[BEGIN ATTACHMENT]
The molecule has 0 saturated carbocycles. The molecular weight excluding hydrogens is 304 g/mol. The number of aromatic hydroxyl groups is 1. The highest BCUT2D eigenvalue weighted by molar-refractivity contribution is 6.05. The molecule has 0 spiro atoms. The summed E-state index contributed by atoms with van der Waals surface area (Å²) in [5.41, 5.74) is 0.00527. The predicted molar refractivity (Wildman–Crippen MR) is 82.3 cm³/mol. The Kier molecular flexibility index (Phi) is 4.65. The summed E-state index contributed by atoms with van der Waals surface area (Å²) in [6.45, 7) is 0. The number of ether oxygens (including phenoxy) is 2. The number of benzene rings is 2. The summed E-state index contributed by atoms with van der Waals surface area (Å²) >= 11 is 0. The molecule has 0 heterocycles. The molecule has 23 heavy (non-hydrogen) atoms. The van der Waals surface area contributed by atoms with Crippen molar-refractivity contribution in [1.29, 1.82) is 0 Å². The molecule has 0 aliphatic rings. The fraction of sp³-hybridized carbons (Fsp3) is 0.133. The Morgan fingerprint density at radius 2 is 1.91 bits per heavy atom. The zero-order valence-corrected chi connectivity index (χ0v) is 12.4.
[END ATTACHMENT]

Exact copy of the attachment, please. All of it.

The molecule has 0 saturated carbocycles. The molecular weight excluding hydrogens is 304 g/mol. The number of aromatic hydroxyl groups is 1. The highest BCUT2D eigenvalue weighted by molar-refractivity contribution is 6.05. The molecule has 0 spiro atoms. The summed E-state index contributed by atoms with van der Waals surface area (Å²) in [5.41, 5.74) is 0.00527. The predicted molar refractivity (Wildman–Crippen MR) is 82.3 cm³/mol. The Kier molecular flexibility index (Phi) is 4.65. The summed E-state index contributed by atoms with van der Waals surface area (Å²) in [6.45, 7) is 0. The number of ether oxygens (including phenoxy) is 2. The number of benzene rings is 2. The summed E-state index contributed by atoms with van der Waals surface area (Å²) >= 11 is 0. The molecule has 0 heterocycles. The molecule has 23 heavy (non-hydrogen) atoms. The van der Waals surface area contributed by atoms with Crippen molar-refractivity contribution in [1.29, 1.82) is 0 Å². The molecule has 0 aliphatic rings. The fraction of sp³-hybridized carbons (Fsp3) is 0.133. The Morgan fingerprint density at radius 2 is 1.91 bits per heavy atom. The zero-order valence-corrected chi connectivity index (χ0v) is 12.4.